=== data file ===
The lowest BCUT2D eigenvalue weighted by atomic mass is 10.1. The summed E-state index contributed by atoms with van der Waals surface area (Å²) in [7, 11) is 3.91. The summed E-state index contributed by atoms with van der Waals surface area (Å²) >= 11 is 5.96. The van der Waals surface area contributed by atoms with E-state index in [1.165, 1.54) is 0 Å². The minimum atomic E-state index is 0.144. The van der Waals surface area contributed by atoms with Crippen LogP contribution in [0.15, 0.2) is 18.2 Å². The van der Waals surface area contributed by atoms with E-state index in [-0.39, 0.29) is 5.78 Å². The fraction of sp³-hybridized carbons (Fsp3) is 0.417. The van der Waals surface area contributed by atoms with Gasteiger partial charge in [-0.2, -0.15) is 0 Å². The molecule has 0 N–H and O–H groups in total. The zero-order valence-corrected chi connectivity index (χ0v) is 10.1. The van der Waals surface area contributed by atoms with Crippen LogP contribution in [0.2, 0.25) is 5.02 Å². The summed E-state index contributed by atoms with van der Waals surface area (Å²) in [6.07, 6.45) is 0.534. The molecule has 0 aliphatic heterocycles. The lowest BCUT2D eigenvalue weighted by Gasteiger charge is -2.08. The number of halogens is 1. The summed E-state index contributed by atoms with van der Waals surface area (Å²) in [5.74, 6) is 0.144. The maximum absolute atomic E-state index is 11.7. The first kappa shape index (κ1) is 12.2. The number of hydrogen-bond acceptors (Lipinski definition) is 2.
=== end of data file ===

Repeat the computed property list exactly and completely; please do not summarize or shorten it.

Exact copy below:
The lowest BCUT2D eigenvalue weighted by atomic mass is 10.1. The summed E-state index contributed by atoms with van der Waals surface area (Å²) in [7, 11) is 3.91. The summed E-state index contributed by atoms with van der Waals surface area (Å²) >= 11 is 5.96. The van der Waals surface area contributed by atoms with E-state index in [1.165, 1.54) is 0 Å². The minimum atomic E-state index is 0.144. The van der Waals surface area contributed by atoms with Crippen LogP contribution in [0.15, 0.2) is 18.2 Å². The van der Waals surface area contributed by atoms with E-state index in [-0.39, 0.29) is 5.78 Å². The fraction of sp³-hybridized carbons (Fsp3) is 0.417. The van der Waals surface area contributed by atoms with Gasteiger partial charge in [-0.2, -0.15) is 0 Å². The molecule has 0 N–H and O–H groups in total. The zero-order valence-corrected chi connectivity index (χ0v) is 10.1. The van der Waals surface area contributed by atoms with Crippen LogP contribution in [0.2, 0.25) is 5.02 Å². The summed E-state index contributed by atoms with van der Waals surface area (Å²) in [6.07, 6.45) is 0.534. The molecule has 0 aliphatic heterocycles. The lowest BCUT2D eigenvalue weighted by Gasteiger charge is -2.08. The number of halogens is 1. The summed E-state index contributed by atoms with van der Waals surface area (Å²) in [5.74, 6) is 0.144. The maximum absolute atomic E-state index is 11.7. The first kappa shape index (κ1) is 12.2. The number of hydrogen-bond acceptors (Lipinski definition) is 2.